the wonderful world of veena.

06 February 2015

book number three of 2015: the bean trees [barbara kingsolver]

These last few weeks I finally got around to reading a  book I've had on my list for close to 5 years: The Bean Trees by Barbara Kingsolver. I first saw it in a used bookstore in Bangalore late in 2010, but already having too many books to read before moving back to the States, I had to pass on the urge to pick it up [not easy]. Last summer I found a Kindle version for cheap, so I bought it quickly and saved it for when I was ready to dive into it.

The Bean Trees is the story of Taylor, a girl determined to grow up and escape Pittman County, Kentucky. By avoiding getting pregnant in high school, and by getting a job and saving her money, she was able to leave when she was 23, heading west with no final destination in mind.

Along the way she sort of inherits a small child, whom she names Turtle, and they eventually find themselves in Tuscon. There she befriends a newly single mother - also originally from small-town Kentucky - and together they learn to survive and thrive in a foreign place.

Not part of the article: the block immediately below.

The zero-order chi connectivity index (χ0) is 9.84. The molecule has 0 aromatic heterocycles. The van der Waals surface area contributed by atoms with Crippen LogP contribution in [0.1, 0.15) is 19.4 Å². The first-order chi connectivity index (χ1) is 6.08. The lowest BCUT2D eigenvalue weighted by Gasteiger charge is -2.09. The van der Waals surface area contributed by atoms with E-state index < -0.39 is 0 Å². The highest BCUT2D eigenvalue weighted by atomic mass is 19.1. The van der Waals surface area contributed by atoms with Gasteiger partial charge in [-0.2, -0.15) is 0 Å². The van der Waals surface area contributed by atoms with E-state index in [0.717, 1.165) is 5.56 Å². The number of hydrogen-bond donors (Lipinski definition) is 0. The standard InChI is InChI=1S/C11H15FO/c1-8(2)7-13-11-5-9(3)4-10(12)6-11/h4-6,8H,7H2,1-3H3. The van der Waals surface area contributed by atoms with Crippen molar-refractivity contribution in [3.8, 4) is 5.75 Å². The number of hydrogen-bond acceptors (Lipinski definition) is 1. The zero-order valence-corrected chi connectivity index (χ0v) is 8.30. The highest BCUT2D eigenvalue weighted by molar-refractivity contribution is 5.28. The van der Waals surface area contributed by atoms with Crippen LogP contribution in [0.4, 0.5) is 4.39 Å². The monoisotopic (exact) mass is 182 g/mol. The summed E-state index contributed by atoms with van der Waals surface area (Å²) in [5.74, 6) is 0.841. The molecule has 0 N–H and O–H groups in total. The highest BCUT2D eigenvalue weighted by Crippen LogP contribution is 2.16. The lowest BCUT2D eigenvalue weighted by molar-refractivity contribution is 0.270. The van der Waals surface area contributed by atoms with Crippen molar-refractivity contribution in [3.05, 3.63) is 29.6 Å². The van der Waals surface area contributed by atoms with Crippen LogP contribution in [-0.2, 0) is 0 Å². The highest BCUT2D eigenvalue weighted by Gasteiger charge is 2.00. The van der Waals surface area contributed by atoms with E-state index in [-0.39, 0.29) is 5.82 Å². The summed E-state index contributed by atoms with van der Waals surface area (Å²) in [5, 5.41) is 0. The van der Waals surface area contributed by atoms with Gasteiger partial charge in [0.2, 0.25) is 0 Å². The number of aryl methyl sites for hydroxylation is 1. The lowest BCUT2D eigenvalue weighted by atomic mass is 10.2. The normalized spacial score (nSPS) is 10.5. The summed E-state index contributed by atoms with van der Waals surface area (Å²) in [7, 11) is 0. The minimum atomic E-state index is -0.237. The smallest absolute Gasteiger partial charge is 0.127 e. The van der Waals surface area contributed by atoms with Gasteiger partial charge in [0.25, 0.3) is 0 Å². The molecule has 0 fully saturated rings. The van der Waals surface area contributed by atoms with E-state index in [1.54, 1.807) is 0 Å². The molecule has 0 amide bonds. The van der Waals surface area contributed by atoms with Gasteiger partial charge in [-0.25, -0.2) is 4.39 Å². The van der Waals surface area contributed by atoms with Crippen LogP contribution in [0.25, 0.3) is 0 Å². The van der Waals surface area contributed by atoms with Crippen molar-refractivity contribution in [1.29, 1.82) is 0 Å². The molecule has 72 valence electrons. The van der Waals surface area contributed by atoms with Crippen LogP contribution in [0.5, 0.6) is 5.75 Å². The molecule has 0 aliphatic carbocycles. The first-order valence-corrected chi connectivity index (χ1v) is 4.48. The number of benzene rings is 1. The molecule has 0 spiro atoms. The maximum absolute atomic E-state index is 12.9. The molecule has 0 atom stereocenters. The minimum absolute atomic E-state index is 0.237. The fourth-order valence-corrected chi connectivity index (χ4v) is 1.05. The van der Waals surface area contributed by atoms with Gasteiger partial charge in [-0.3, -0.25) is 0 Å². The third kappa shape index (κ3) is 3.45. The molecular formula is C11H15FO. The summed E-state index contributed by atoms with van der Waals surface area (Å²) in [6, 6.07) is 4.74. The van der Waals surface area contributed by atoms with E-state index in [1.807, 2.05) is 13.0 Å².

Taylor and her makeshift family face a number of triumphs and fails, and The Bean Trees tells the story of how they pull together to take care of one another and ensure everyone's health and well-being, even when facing difficult odds and difficult situations.

Their mettle is especially tested after an incident brings certain truths to light, and Kingsolver deftly portrays how they band together to solve their problem. I love the underlying theme of finding family in the most unexpected of places and how often it is those people who will help you out no matter what when you're in trouble.

I didn't realize until I finished the book that The Bean Trees was Kingsolver's first novel. Her talent is immediately apparent, and her abilities as a storyteller are extraordinary. And while this book certainly differs greatly from The Poisonwood Bible, her most famous work and a particular favourite of mine, it is by no means a less great work.

I also just found out that Kingsolver actually wrote a sort of follow-up from the viewpoint of Turtle, so I will be adding that to my collection one day soon.

next up: The Silver Star by Jeannette Walls. I loved her first book, The Glass Castle, and I can't wait to delve into this one.

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